What’s in your summer book bag?
By Anita Peltonen
The words “summer reading” suggest fun, fulfillment, and maybe fantasy: kids reading comics, and adults ditching work-related material for books of their own taste. “Beach reading,” a subset, suggests trashy magazines, science fiction fantasy, and all manner of romance novels from bodice-rippers to Jane Austen.
True, many adults have little downtime from work emails, and kids have long lists of required reading to complete for the next school year.
But the weather and the long days have unmistakably positive effects on how much we read. At no other time of year might you grab a few hours reading in natural light on the porch after work, or before the rest of the house wakes up. “One benefit of summer was that each day we had more light to read by,” observes Jeannette Walls, author of the intense childhood memoir, The Glass Castle.
If you don’t have air conditioning, our public libraries do, as well as staff and staff-picked lists and displays that can help you find something new to read, for free. P.S. Books are easier to read outdoors than screens.
A few locals shared their reading choices, and how they came to them, with The Current last week.
Janine Ravase just took home Lilac Girls from Butterfield Library in Cold Spring. It was on a list of recommended books by the Mount St. Mary College at Desmond/Newburgh, where Ravase studies in the core adult program. Lilac Girls is author Martha Kelly’s first book, based on the real World War II story of an American socialite who rescues Polish women.
Voracious young readers Josephine and Henry Foley-Hedlund stock up at Butterfield by the bagful. Henry checked out and dove right into The Dark Island, part of Scott Chantler’s Three Thieves graphic-novel series. Josephine planned to hunker down with The Girl is Murder, set in 1942, about a teenager who does detective work to help her dad after he comes home injured from the war.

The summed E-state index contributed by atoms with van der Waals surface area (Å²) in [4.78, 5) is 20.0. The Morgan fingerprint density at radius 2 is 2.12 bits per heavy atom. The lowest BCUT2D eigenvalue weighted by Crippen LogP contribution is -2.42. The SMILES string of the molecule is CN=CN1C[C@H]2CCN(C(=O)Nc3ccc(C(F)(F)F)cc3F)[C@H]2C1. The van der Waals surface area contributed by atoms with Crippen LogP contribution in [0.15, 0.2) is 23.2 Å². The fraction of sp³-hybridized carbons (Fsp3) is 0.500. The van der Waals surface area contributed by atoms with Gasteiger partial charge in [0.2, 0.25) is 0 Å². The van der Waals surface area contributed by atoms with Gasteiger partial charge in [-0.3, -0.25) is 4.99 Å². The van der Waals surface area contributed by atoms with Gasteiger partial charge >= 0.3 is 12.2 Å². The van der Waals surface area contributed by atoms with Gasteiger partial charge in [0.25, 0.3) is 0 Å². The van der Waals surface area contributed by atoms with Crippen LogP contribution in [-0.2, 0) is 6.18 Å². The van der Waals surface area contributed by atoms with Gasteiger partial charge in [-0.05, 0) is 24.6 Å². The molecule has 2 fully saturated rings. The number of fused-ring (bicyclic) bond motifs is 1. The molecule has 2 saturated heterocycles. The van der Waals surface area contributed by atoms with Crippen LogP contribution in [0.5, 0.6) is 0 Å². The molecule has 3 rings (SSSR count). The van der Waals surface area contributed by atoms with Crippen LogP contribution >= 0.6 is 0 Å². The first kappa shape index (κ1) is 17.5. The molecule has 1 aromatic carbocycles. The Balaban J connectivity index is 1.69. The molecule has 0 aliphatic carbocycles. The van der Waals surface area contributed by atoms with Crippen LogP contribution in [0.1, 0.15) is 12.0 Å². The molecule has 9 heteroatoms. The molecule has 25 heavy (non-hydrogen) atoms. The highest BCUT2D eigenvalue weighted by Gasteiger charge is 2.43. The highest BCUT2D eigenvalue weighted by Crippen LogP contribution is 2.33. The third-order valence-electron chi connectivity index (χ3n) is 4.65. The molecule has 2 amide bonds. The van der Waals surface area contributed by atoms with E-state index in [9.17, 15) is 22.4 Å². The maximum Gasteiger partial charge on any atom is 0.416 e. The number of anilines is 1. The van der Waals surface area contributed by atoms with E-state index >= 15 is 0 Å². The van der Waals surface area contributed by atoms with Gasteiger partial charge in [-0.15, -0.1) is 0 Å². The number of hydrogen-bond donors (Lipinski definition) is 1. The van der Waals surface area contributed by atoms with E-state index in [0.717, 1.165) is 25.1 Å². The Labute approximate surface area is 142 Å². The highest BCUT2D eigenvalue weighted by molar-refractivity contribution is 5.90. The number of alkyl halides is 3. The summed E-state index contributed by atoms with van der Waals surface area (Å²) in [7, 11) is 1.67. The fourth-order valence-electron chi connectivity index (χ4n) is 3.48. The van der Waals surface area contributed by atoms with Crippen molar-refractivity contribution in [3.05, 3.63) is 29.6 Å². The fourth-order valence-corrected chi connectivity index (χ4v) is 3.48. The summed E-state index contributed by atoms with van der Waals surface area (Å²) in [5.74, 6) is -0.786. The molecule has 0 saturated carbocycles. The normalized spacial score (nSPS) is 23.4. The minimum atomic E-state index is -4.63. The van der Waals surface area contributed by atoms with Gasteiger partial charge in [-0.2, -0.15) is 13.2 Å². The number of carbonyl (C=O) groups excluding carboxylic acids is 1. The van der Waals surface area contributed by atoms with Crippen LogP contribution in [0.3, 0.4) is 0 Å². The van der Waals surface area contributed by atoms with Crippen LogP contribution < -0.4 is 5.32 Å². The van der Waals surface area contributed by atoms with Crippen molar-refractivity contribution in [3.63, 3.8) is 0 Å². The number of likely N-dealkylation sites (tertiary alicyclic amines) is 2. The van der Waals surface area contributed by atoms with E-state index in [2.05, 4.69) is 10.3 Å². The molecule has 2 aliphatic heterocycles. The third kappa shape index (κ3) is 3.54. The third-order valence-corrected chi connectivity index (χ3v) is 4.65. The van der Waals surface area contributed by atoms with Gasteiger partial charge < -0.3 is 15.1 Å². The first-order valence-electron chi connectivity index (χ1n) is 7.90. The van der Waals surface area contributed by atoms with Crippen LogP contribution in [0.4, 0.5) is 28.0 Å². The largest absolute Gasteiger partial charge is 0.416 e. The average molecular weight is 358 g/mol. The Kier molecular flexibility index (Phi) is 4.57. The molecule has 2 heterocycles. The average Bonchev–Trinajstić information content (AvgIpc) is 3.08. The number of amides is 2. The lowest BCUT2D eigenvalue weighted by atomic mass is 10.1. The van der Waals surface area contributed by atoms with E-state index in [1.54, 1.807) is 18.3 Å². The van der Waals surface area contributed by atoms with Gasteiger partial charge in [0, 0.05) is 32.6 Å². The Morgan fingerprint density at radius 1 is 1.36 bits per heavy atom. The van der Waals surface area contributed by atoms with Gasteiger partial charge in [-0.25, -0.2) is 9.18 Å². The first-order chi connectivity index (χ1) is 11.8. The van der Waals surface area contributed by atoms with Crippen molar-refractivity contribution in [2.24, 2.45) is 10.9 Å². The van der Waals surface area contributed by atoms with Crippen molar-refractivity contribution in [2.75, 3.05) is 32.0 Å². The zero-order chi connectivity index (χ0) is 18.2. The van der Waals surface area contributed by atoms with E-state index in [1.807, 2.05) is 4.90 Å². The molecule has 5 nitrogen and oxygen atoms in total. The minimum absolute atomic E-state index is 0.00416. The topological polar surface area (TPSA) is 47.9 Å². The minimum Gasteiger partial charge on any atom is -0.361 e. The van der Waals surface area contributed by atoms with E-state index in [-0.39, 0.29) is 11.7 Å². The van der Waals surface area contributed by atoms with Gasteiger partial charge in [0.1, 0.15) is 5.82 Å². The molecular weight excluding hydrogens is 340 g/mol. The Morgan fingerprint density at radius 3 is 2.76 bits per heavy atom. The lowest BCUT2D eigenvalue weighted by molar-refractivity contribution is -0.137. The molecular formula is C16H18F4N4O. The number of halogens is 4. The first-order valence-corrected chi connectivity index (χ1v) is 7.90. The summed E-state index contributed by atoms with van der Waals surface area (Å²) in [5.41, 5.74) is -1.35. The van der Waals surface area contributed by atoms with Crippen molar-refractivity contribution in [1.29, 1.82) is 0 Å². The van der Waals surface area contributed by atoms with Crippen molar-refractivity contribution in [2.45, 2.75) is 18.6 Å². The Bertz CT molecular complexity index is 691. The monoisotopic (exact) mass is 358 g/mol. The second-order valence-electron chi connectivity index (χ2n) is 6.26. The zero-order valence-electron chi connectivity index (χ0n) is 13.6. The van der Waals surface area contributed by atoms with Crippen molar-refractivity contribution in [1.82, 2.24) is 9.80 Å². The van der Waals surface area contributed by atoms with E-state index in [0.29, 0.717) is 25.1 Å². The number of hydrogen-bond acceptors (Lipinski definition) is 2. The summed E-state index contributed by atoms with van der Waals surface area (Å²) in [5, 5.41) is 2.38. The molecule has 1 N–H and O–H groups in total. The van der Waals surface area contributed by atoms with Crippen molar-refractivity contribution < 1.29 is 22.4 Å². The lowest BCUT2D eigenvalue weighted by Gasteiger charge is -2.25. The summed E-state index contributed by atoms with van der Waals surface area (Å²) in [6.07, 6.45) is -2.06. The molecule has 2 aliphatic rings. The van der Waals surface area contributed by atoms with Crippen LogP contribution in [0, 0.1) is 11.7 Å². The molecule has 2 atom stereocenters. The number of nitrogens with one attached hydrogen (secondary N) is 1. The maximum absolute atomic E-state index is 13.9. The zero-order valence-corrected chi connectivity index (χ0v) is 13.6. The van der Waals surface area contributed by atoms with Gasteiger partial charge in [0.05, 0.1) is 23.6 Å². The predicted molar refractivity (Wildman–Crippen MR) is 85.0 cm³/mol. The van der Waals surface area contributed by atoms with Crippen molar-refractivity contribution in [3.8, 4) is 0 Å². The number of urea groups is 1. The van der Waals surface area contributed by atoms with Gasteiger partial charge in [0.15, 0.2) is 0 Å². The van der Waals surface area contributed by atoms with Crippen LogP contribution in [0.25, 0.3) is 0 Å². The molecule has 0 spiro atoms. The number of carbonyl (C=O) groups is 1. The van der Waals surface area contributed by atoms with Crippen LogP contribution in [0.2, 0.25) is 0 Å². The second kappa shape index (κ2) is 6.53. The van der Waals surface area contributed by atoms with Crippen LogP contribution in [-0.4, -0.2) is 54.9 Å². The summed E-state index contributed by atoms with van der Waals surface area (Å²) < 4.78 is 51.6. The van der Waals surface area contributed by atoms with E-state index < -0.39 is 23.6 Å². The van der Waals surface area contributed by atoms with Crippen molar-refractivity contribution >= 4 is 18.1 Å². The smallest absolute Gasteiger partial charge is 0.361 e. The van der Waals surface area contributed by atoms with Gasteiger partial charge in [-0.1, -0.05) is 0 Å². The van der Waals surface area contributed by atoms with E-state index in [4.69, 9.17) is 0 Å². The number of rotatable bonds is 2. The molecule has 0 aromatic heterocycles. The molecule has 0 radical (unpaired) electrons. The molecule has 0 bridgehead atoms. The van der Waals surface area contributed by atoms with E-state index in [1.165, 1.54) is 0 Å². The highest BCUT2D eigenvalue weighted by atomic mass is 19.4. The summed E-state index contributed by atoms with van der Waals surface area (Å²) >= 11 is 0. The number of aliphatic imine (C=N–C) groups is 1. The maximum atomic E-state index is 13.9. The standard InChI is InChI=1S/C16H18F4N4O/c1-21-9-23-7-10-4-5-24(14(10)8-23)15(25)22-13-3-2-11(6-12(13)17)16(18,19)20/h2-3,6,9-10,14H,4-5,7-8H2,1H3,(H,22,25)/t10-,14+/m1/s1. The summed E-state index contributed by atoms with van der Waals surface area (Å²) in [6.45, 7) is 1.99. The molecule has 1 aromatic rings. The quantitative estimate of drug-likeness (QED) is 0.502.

Taking turns sitting with their dog Puggie outside Howland Public Library on Beacon’s Main St. this week were Natacha Laboy and daughter Kaylasha Fryar. Laboy says most of the reading she does is mandatory material for work, such as Windows manuals and marketing books; she’s a shift director at Dunkin Donuts near Newburgh, in training to be an assistant manager. When she was a child, she loved the Goosebumps books. Today she still loves scary stories, especially military ones.
Fryar used to like books like Drama Queen but is now heavily into Manga, Japanese graphic novels with young superheroes, demons, and royalty. They borrow everything from Beacon’s Howland Library, which, like Butterfield in Cold Spring and every other library in the Mid-Hudson Library System, lets you borrow from its shelves or from the entire system’s interlibrary loan system. Request books will be sent to your home library.
Patsy Johnson is settling down with two books from Butterfield this week: Before the Fall, an intrigue involving a plane crash off Martha’s Vineyard, and The Girls: A Novel, which the New York Times calls: “A seductive and arresting coming-of-age story hinged on Charles Manson.” Johnson gets her book recommendations from the Times’ and other book reviews.
The Hayes children, Olivia and Ben, are deep into Butterfield’s Who Was? What Was? Where Is? nonfiction series for young readers. They started off with titles Who Was George Washington? Olivia was reading Who is George Lucas? “because I’m really into Star Wars. It’s an easy read but a good one.” Ben is going to read What Were the Twin Towers?
Finally, Cold Spring librarian Jess Rozman, a serious nonfiction fan, has been reading In the Darkroom by Susan Faludi, Secondhand Time: The Last of the Soviets, and, perhaps because it’s summer, one new novel, The Little Red Chairs by acclaimed Irish author Edna O’Brien.